“The world’s a big place. You can’t do or be everything, nor should you. Life is bigger than any one man. But when you read about other people’s lives, when you read their stories, you catch a glimpse of a world bigger than your own. You may never travel a hundred miles from where you were born, but if you read stories, you’ll get to see the entire world.” – Steve Dublanica
It’s funny how your perception of the size of the world changes as you grow up. As a child, your house is your nation, the backyard your countryside, and the fences your national border. A play date at a friend’s house is the equivalent of travelling overseas, as you are whisked away to a foreign land bursting with strange and exotic sights, sounds and smells.
There are many times that I wish I could be transported back to this blissful ignorance of childhood. As our knowledge of the world ripens with age, so too does our responsibility as global citizens to act on the injustices that face us all. Poverty, famine, war, asylum seekers. As a university student studying in a first world country, these issues, like a difficult math equation, are almost impossible to fully grasp. Growing up in a prosperous environment, where both food on our plates and clothes on our backs are a careless given, it is difficult to fathom the hardships suffered by many people around the world. We are caught up in our own microcosmic bubbles. A bad day is when our phone prematurely runs out of battery before the sun sets, when we step in a puddle with our new Gucci heels, or the only milk left in the fridge is skim. First world problems.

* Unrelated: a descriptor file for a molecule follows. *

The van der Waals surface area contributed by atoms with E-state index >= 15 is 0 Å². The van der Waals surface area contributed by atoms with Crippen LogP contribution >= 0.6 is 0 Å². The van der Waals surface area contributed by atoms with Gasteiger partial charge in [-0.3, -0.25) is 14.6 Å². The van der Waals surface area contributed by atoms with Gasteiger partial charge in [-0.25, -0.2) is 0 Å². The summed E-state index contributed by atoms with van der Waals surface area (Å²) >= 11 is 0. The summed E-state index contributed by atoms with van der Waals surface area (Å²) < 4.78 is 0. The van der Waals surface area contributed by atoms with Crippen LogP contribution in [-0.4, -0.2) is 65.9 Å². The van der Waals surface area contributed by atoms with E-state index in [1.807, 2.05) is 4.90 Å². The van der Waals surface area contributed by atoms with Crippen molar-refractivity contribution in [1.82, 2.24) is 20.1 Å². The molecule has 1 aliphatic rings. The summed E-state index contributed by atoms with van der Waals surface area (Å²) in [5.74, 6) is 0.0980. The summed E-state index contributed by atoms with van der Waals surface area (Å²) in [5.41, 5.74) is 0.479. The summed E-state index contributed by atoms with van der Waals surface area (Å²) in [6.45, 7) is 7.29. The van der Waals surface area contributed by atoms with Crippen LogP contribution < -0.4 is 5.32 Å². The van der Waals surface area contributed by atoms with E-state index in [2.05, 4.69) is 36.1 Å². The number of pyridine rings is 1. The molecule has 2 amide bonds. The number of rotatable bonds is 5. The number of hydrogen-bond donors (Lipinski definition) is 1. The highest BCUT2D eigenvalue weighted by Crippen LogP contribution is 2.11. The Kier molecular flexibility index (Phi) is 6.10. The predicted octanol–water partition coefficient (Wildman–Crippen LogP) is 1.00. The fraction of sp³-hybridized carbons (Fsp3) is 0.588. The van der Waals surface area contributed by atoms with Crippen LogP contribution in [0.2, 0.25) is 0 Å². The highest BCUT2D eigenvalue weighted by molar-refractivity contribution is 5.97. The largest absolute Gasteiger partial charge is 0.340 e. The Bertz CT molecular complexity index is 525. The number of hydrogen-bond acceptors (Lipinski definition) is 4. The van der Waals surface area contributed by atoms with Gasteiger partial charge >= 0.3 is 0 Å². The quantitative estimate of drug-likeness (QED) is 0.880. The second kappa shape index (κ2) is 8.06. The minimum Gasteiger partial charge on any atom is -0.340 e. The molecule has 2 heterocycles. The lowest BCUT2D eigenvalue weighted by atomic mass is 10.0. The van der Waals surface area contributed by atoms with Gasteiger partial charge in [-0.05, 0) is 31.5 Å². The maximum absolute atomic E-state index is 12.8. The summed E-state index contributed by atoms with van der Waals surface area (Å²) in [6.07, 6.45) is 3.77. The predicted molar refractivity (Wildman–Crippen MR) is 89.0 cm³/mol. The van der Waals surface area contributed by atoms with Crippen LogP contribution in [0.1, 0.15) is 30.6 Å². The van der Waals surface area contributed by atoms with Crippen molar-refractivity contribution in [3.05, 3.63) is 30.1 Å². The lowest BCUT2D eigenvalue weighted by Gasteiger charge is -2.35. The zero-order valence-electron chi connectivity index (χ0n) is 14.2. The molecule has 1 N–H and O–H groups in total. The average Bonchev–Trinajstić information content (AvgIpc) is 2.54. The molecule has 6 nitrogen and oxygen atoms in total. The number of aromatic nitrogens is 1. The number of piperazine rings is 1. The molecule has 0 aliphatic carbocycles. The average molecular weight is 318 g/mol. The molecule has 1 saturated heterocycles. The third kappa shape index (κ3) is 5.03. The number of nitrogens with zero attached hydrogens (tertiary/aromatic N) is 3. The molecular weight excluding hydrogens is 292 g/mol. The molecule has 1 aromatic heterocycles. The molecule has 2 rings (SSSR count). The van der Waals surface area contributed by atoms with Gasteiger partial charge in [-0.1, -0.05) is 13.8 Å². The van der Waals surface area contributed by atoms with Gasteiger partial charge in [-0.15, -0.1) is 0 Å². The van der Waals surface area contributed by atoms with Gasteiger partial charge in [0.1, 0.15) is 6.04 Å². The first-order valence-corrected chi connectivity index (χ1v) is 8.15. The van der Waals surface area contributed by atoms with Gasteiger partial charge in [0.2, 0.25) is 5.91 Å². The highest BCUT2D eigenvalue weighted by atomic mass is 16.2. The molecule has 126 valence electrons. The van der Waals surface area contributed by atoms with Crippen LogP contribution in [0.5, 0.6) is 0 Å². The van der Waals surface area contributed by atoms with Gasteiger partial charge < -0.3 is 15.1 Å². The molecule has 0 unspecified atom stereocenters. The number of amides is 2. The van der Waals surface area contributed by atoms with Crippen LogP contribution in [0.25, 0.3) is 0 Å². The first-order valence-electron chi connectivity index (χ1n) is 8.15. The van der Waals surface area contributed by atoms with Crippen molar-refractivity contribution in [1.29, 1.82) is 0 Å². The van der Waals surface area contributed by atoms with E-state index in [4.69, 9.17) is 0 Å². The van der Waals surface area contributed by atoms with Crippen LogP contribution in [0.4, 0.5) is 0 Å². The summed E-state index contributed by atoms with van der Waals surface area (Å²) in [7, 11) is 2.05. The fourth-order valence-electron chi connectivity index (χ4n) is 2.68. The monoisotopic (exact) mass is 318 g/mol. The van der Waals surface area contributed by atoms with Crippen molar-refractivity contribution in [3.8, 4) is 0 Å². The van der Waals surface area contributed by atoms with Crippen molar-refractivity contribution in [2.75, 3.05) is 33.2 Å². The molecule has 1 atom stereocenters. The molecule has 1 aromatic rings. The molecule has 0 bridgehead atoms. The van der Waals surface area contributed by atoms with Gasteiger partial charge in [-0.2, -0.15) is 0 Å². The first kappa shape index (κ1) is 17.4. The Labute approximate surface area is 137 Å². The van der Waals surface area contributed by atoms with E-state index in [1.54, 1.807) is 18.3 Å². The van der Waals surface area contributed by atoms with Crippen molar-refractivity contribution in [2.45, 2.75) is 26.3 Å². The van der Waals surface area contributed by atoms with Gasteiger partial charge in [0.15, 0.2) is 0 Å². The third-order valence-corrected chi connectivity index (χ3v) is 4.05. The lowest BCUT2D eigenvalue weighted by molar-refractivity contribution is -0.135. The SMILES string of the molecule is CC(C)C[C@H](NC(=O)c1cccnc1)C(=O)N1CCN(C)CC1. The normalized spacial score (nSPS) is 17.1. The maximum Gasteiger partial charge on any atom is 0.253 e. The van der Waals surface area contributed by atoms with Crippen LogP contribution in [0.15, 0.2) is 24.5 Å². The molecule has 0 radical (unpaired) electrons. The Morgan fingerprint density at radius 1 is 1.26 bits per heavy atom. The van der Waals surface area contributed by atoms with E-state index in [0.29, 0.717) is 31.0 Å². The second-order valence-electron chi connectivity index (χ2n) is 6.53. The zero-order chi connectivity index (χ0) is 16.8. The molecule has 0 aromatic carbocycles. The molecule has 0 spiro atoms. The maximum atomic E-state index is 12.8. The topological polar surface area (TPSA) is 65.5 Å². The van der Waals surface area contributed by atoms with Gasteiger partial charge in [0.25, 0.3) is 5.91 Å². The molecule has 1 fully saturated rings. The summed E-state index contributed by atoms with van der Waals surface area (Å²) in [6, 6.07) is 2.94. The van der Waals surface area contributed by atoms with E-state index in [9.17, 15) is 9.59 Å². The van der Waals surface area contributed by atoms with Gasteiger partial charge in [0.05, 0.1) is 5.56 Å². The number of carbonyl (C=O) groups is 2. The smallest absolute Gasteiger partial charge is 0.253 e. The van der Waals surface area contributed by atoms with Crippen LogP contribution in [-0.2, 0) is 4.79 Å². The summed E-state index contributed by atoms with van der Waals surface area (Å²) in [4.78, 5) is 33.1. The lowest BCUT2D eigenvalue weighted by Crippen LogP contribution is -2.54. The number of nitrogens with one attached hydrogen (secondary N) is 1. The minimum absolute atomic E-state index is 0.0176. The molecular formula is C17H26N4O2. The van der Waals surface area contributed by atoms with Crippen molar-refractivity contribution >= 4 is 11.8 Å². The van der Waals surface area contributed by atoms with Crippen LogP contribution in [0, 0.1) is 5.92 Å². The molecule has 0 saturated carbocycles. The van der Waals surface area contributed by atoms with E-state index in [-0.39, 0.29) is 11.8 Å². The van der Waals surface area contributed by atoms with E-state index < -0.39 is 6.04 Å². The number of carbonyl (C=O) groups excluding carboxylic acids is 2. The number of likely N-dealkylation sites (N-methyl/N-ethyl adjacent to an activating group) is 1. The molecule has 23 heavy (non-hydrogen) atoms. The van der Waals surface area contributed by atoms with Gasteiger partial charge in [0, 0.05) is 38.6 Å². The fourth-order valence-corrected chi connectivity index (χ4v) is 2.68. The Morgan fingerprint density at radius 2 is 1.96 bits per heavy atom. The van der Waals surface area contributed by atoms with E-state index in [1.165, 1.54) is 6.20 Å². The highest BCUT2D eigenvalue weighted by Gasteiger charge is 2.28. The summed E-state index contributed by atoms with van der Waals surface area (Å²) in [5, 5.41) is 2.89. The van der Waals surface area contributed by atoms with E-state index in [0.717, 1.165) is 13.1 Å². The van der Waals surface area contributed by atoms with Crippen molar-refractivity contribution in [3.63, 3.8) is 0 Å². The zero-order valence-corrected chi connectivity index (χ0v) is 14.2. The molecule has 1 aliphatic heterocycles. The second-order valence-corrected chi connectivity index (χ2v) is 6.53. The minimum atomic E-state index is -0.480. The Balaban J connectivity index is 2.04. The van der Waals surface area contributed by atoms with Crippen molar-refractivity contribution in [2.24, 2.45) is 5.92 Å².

And yet, when it’s all that we know, we can hardly be blamed in our exaggeration of these struggles. BCM 111 has opened my eyes to the world beyond our horizon. My global ‘consciousness’ has grown through exploration of key concepts including globalisation, transnational film and television, hybridisation and glocalisation. Furthermore, it is the insight into the lives of other people and their stories that have expanded the borders of my international knowledge exponentially. While this personal growth may seem like a drop of water in the ocean of truly tackling global issues, this education is what I believe to be the first step towards enacting real change, and to making a difference on the world stage.